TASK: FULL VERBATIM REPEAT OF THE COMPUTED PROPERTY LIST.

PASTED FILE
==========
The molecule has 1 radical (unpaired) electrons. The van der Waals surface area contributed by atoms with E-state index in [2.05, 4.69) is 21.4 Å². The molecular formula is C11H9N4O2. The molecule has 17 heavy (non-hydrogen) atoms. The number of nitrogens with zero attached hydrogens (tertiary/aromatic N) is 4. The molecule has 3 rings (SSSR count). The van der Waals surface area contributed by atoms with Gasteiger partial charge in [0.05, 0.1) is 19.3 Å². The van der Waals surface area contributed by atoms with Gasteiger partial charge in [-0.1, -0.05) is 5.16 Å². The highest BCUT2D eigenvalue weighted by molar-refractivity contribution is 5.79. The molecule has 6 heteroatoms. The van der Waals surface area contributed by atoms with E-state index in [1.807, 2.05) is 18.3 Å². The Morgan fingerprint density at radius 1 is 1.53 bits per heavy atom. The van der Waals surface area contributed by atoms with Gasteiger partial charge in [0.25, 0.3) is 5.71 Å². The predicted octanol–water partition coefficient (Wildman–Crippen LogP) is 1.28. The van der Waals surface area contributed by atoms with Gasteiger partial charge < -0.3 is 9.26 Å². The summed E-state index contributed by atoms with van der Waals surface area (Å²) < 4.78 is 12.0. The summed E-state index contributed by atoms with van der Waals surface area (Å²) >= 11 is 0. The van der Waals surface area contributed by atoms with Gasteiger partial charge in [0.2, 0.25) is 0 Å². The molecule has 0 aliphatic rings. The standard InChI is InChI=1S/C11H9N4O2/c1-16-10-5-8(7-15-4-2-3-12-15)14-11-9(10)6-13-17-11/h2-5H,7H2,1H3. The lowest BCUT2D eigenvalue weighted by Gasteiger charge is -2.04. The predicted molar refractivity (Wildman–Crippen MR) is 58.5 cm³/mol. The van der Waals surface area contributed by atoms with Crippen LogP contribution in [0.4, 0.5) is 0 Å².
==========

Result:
The molecule has 1 radical (unpaired) electrons. The van der Waals surface area contributed by atoms with E-state index in [2.05, 4.69) is 21.4 Å². The molecular formula is C11H9N4O2. The molecule has 17 heavy (non-hydrogen) atoms. The number of nitrogens with zero attached hydrogens (tertiary/aromatic N) is 4. The molecule has 3 rings (SSSR count). The van der Waals surface area contributed by atoms with Gasteiger partial charge in [0.05, 0.1) is 19.3 Å². The van der Waals surface area contributed by atoms with Gasteiger partial charge in [-0.1, -0.05) is 5.16 Å². The highest BCUT2D eigenvalue weighted by molar-refractivity contribution is 5.79. The molecule has 6 heteroatoms. The van der Waals surface area contributed by atoms with E-state index in [1.807, 2.05) is 18.3 Å². The Morgan fingerprint density at radius 1 is 1.53 bits per heavy atom. The van der Waals surface area contributed by atoms with Gasteiger partial charge in [0.25, 0.3) is 5.71 Å². The predicted octanol–water partition coefficient (Wildman–Crippen LogP) is 1.28. The van der Waals surface area contributed by atoms with Gasteiger partial charge < -0.3 is 9.26 Å². The summed E-state index contributed by atoms with van der Waals surface area (Å²) < 4.78 is 12.0. The summed E-state index contributed by atoms with van der Waals surface area (Å²) >= 11 is 0. The van der Waals surface area contributed by atoms with Gasteiger partial charge in [0.2, 0.25) is 0 Å². The molecule has 0 aliphatic rings. The standard InChI is InChI=1S/C11H9N4O2/c1-16-10-5-8(7-15-4-2-3-12-15)14-11-9(10)6-13-17-11/h2-5H,7H2,1H3. The lowest BCUT2D eigenvalue weighted by Gasteiger charge is -2.04. The predicted molar refractivity (Wildman–Crippen MR) is 58.5 cm³/mol. The van der Waals surface area contributed by atoms with Crippen LogP contribution in [0.4, 0.5) is 0 Å².